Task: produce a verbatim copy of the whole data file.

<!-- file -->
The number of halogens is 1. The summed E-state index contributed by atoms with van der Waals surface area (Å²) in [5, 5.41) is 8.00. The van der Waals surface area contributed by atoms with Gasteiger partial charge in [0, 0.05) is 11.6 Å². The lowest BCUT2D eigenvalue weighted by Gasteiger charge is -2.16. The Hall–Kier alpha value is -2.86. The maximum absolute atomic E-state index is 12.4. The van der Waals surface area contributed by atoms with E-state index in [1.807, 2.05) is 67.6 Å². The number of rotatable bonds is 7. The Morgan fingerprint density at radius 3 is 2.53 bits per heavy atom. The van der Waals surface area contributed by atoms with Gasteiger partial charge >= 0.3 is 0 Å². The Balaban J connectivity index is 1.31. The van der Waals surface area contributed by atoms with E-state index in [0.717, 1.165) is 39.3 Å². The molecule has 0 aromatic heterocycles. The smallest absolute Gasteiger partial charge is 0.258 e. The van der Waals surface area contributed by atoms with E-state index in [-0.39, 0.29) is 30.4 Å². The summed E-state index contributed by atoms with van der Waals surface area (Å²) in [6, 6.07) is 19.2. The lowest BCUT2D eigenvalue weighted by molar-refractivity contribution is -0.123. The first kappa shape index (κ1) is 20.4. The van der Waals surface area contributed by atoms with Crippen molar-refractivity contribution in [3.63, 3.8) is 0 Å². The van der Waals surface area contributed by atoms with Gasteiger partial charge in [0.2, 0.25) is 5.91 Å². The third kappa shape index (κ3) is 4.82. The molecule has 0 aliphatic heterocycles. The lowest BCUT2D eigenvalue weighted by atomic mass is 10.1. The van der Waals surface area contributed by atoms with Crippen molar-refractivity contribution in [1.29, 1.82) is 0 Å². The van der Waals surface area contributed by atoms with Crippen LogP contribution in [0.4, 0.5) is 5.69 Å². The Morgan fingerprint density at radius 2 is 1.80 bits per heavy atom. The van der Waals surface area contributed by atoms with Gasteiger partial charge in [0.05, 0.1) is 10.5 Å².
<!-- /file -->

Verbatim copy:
The number of halogens is 1. The summed E-state index contributed by atoms with van der Waals surface area (Å²) in [5, 5.41) is 8.00. The van der Waals surface area contributed by atoms with Gasteiger partial charge in [0, 0.05) is 11.6 Å². The lowest BCUT2D eigenvalue weighted by Gasteiger charge is -2.16. The Hall–Kier alpha value is -2.86. The maximum absolute atomic E-state index is 12.4. The van der Waals surface area contributed by atoms with E-state index in [1.807, 2.05) is 67.6 Å². The number of rotatable bonds is 7. The Morgan fingerprint density at radius 3 is 2.53 bits per heavy atom. The van der Waals surface area contributed by atoms with Gasteiger partial charge >= 0.3 is 0 Å². The Balaban J connectivity index is 1.31. The van der Waals surface area contributed by atoms with E-state index in [0.717, 1.165) is 39.3 Å². The molecule has 0 aromatic heterocycles. The smallest absolute Gasteiger partial charge is 0.258 e. The van der Waals surface area contributed by atoms with E-state index in [-0.39, 0.29) is 30.4 Å². The summed E-state index contributed by atoms with van der Waals surface area (Å²) in [6, 6.07) is 19.2. The lowest BCUT2D eigenvalue weighted by molar-refractivity contribution is -0.123. The first kappa shape index (κ1) is 20.4. The van der Waals surface area contributed by atoms with Crippen molar-refractivity contribution in [3.63, 3.8) is 0 Å². The van der Waals surface area contributed by atoms with Gasteiger partial charge in [0.2, 0.25) is 5.91 Å². The third kappa shape index (κ3) is 4.82. The molecule has 0 aliphatic heterocycles. The lowest BCUT2D eigenvalue weighted by atomic mass is 10.1. The van der Waals surface area contributed by atoms with Crippen molar-refractivity contribution in [1.29, 1.82) is 0 Å². The van der Waals surface area contributed by atoms with Crippen LogP contribution in [0.4, 0.5) is 5.69 Å². The Morgan fingerprint density at radius 2 is 1.80 bits per heavy atom. The van der Waals surface area contributed by atoms with Gasteiger partial charge in [0.05, 0.1) is 10.5 Å².